Whizzing by the Nut Tree on I-80 reminded me of what it used to be – a mini theme park. As kids, we sat in the back hoping Mom would stop there or at the putt-putt golf at Cordelia Junction. But no. Much later, as an adult, I finally entered the Nut Tree to meet my aunt and uncle for lunch. It looked like a hopped-up Howard Johnson with a sprawling “general store” offering country-style gifts. I wish I could remember whether the employees wore costumes.
Everyday we walk into imagined spaces. Businesses and homes with intentional décor serve us up a universe, complete with soundtrack. These purposeful environments make us feel things. Sofia asked a couple of weeks ago what that means for us. In a way, we enter somebody’s stage. When a place is a crazy, dressed up fantasy world we might call it a Disneyland or a Times Square. At the other end of the spectrum, a museum curates its own classier world. There was a time when the World’s Fair set a stage for entertainment, commerce and the noble goal of cross-cultural understanding. In San Francisco’s Jewel City: The Panama-Pacific International Exposition of 1915 we meet such a place. Author Laura Ackley takes us through the history, politics, money, art, and, yes, scandals, of this elaborate imagined space.
Only nine years after the city’s apocalyptic earthquake, San Francisco nabbed the rights to host the fair (sorry, New Orleans) celebrating the opening of the Panama Canal. In no time, a fantasy world sprang up across the northern end of the city and hosted millions of visitors for two years. As extravagant as it was, it made money. As extravagant as it was, it came down just like a stage set. Only scant evidence remains, most notably, the Palace of Fine Arts.
In reading about the grand spectacle, I kept thinking of Antonin Artaud’s The Theater and its Double. All the elements of the mise en scene (and then some) came together on the city’s stage. What a production. The gorgeous archival photographs bring to life the use of color and shape, illumination. To those elements, Ackley adds a precise conveyance of the smells, sounds and tastes. It housed the spectacularly exaggerated: a giant pyramid of canned food, a mammoth ear of corn, freaks. Alongside the exhibits, there was World War I roiling across the water, art nouveau and the women’s vote at home.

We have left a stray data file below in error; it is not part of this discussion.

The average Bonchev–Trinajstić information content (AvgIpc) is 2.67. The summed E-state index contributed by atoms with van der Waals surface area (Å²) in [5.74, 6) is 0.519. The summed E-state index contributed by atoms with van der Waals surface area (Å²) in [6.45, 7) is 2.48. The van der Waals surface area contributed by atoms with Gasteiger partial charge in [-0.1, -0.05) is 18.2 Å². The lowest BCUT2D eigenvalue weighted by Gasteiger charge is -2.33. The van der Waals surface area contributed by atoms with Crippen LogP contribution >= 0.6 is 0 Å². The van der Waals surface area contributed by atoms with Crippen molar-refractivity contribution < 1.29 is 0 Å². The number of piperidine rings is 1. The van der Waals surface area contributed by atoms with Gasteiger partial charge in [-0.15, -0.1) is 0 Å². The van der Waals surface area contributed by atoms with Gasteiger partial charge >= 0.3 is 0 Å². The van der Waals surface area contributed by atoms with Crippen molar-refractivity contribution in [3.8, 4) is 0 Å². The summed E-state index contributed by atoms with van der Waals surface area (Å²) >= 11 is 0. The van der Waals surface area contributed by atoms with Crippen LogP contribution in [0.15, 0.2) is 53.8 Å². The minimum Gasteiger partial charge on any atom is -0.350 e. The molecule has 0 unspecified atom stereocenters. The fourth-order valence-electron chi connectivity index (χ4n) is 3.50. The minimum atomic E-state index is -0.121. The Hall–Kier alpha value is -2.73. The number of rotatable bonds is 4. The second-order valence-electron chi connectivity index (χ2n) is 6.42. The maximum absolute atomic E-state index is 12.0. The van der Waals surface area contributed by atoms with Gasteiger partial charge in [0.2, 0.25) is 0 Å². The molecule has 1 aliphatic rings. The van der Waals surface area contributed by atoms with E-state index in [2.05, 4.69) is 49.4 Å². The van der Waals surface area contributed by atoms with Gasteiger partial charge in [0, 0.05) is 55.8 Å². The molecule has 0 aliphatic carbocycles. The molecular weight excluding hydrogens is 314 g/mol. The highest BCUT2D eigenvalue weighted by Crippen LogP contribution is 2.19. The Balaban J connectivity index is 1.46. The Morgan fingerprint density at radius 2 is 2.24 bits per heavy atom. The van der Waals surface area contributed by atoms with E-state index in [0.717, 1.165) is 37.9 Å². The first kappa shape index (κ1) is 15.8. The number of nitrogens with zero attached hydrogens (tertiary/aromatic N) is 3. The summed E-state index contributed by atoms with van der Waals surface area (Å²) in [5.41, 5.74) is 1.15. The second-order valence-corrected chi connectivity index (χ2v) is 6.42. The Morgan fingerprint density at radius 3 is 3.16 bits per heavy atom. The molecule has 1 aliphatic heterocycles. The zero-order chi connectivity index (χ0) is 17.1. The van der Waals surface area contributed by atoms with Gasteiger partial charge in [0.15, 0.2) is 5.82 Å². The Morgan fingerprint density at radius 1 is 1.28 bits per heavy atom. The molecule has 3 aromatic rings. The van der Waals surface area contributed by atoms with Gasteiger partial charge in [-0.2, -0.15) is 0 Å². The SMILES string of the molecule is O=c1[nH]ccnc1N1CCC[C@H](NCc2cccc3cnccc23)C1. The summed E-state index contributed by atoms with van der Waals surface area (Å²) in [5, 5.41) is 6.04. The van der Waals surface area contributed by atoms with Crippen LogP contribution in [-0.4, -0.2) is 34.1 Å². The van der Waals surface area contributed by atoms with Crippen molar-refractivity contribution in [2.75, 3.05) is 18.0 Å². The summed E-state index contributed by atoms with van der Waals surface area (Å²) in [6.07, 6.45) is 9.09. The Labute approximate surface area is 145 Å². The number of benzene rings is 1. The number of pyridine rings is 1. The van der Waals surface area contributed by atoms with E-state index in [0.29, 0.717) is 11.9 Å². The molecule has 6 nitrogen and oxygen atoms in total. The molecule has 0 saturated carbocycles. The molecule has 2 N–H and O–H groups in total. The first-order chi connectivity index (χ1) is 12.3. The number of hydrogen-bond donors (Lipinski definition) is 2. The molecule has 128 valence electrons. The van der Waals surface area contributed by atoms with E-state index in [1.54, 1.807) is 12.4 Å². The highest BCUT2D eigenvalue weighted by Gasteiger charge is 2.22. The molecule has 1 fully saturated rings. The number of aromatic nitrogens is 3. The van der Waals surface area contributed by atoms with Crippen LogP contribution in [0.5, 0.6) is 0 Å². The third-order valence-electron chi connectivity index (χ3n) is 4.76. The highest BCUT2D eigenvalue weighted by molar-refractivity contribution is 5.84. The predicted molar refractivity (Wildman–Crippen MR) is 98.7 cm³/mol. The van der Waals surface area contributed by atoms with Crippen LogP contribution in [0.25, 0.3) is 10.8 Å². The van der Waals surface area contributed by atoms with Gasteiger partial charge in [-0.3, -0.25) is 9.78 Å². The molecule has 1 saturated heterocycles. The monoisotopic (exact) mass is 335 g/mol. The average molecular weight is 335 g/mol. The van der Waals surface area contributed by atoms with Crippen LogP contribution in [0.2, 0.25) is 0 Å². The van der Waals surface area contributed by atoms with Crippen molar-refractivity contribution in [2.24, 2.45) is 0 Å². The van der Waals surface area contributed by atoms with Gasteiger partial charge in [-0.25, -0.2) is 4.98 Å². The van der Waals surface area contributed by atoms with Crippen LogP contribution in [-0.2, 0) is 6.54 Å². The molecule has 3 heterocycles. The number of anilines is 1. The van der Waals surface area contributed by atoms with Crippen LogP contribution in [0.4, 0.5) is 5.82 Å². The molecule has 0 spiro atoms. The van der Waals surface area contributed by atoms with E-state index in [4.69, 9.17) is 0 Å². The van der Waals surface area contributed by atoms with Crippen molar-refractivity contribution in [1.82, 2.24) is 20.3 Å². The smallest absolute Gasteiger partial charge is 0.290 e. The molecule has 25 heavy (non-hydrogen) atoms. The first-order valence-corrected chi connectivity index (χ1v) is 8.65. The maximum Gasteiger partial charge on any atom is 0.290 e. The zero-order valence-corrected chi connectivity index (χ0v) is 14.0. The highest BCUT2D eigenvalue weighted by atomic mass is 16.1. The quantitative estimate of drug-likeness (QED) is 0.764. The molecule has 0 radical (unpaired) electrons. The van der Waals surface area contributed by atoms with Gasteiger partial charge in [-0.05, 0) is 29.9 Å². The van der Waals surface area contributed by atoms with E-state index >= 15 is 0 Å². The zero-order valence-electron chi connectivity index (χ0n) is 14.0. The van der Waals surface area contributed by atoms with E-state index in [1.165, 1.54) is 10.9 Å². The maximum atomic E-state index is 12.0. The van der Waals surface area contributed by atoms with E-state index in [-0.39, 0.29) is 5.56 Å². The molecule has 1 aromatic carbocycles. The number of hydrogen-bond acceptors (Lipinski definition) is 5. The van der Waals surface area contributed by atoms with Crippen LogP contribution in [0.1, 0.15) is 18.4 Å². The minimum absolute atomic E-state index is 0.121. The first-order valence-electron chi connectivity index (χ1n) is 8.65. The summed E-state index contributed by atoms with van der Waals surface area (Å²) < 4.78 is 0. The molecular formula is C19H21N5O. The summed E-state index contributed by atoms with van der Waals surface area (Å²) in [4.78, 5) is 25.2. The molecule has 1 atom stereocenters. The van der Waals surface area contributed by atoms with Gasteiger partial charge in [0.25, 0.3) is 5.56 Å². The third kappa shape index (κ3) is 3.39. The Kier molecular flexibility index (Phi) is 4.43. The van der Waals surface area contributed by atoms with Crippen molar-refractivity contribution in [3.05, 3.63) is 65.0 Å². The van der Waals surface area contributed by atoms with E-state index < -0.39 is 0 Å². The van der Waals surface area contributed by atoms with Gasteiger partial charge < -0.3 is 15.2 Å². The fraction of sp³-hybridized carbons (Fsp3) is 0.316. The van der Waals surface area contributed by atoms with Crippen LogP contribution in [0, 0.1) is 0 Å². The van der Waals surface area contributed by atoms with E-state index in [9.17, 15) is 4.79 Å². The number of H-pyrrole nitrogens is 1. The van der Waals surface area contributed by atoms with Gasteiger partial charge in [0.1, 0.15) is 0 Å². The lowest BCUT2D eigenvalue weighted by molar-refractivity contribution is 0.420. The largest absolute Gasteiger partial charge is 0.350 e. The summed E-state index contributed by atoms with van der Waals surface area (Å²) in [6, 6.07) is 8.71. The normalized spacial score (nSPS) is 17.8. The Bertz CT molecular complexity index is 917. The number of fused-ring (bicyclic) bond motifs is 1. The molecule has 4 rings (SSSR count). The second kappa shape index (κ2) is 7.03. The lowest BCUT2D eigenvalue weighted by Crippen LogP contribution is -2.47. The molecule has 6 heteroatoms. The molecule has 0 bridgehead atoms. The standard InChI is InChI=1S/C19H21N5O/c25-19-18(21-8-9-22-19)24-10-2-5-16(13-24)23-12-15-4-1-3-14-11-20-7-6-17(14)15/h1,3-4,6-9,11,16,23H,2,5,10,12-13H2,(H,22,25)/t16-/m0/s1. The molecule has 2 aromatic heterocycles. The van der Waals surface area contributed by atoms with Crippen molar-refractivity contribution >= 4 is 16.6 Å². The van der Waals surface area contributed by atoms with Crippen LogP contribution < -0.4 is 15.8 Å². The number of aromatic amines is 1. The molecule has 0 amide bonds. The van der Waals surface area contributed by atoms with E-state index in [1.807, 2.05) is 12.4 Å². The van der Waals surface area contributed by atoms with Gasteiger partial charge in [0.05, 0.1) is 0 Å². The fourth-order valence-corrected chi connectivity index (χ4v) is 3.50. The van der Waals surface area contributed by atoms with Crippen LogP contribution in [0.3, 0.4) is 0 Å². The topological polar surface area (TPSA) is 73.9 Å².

And the celebrities came: William Saroyan, Jack London, Ina Coolbrith, Henry Ford, Thomas Edison, Luther Burbank, Helen Keller, Ansel Adams. Besides prostitution and gambling, Italian futurist art also caused a scandal.
Changemakers in today’s Bay Area, all of us clamoring for attention through our own productions, may be amazed and intrigued by the machine behind the PPIE.
- The politics
- The expense
- Expert teams
- Division of Exploitation (current day Public Relations, Cause Marketing, Communications)
The keynote address was on “Service” (social change), and changemakers will find parallels to their contemporary issue areas in themes of:
- Displacement (quake shacks)
- Technology for good
In the end, it seemed the Panama Canal and its grand opening took a back seat to all this. And then, it was curtains.
(Haleh; Illustration by Ramin)